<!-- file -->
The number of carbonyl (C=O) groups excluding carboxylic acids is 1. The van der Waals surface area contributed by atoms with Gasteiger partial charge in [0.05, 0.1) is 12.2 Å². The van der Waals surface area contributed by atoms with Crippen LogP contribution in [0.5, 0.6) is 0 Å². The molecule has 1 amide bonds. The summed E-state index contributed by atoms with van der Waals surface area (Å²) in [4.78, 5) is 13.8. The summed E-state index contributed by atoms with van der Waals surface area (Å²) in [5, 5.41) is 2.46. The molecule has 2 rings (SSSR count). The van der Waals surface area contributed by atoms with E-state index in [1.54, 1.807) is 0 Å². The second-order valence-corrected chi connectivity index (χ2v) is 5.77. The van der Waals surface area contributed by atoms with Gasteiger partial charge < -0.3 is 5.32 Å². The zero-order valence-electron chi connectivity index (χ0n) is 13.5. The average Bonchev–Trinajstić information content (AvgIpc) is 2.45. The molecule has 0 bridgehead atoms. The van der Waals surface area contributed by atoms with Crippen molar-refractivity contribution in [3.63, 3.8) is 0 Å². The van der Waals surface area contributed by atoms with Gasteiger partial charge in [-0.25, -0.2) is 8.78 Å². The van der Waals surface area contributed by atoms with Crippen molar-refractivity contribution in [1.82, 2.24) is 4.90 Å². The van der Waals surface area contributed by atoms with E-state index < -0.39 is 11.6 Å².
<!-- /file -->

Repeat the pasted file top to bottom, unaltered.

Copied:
The number of carbonyl (C=O) groups excluding carboxylic acids is 1. The van der Waals surface area contributed by atoms with Gasteiger partial charge in [0.05, 0.1) is 12.2 Å². The van der Waals surface area contributed by atoms with Crippen LogP contribution in [0.5, 0.6) is 0 Å². The molecule has 1 amide bonds. The summed E-state index contributed by atoms with van der Waals surface area (Å²) in [4.78, 5) is 13.8. The summed E-state index contributed by atoms with van der Waals surface area (Å²) in [5, 5.41) is 2.46. The molecule has 2 rings (SSSR count). The van der Waals surface area contributed by atoms with E-state index in [1.54, 1.807) is 0 Å². The second-order valence-corrected chi connectivity index (χ2v) is 5.77. The van der Waals surface area contributed by atoms with Gasteiger partial charge < -0.3 is 5.32 Å². The zero-order valence-electron chi connectivity index (χ0n) is 13.5. The average Bonchev–Trinajstić information content (AvgIpc) is 2.45. The molecule has 0 bridgehead atoms. The van der Waals surface area contributed by atoms with Crippen molar-refractivity contribution in [3.63, 3.8) is 0 Å². The van der Waals surface area contributed by atoms with Gasteiger partial charge in [-0.25, -0.2) is 8.78 Å². The van der Waals surface area contributed by atoms with Crippen molar-refractivity contribution in [1.82, 2.24) is 4.90 Å². The van der Waals surface area contributed by atoms with E-state index < -0.39 is 11.6 Å².